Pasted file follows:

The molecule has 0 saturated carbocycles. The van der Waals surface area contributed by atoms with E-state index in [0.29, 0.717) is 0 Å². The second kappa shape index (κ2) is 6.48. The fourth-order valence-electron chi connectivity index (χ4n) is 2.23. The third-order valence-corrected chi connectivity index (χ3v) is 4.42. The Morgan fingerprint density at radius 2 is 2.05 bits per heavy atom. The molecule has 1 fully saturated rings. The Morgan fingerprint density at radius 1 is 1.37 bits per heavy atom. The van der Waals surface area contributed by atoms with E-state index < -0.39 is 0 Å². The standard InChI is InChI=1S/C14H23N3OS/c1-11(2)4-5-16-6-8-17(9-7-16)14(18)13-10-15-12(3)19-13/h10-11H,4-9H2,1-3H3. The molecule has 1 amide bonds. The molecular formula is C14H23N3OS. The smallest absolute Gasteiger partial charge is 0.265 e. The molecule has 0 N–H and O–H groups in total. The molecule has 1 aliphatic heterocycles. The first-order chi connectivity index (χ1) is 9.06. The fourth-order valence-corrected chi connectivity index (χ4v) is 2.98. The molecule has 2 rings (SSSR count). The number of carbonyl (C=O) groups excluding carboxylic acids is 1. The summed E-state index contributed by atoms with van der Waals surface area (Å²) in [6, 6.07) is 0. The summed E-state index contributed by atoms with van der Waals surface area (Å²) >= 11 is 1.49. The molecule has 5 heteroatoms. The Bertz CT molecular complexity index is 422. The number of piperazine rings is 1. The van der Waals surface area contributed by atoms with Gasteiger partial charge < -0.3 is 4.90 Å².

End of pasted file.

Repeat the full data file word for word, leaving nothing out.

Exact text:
The molecule has 0 saturated carbocycles. The van der Waals surface area contributed by atoms with E-state index in [0.29, 0.717) is 0 Å². The second kappa shape index (κ2) is 6.48. The fourth-order valence-electron chi connectivity index (χ4n) is 2.23. The third-order valence-corrected chi connectivity index (χ3v) is 4.42. The Morgan fingerprint density at radius 2 is 2.05 bits per heavy atom. The molecule has 1 fully saturated rings. The Morgan fingerprint density at radius 1 is 1.37 bits per heavy atom. The van der Waals surface area contributed by atoms with E-state index < -0.39 is 0 Å². The standard InChI is InChI=1S/C14H23N3OS/c1-11(2)4-5-16-6-8-17(9-7-16)14(18)13-10-15-12(3)19-13/h10-11H,4-9H2,1-3H3. The molecule has 1 amide bonds. The molecular formula is C14H23N3OS. The smallest absolute Gasteiger partial charge is 0.265 e. The molecule has 0 N–H and O–H groups in total. The molecule has 1 aliphatic heterocycles. The first-order chi connectivity index (χ1) is 9.06. The fourth-order valence-corrected chi connectivity index (χ4v) is 2.98. The molecule has 2 rings (SSSR count). The number of carbonyl (C=O) groups excluding carboxylic acids is 1. The summed E-state index contributed by atoms with van der Waals surface area (Å²) in [6, 6.07) is 0. The summed E-state index contributed by atoms with van der Waals surface area (Å²) >= 11 is 1.49. The molecule has 5 heteroatoms. The Bertz CT molecular complexity index is 422. The number of piperazine rings is 1. The van der Waals surface area contributed by atoms with Gasteiger partial charge < -0.3 is 4.90 Å².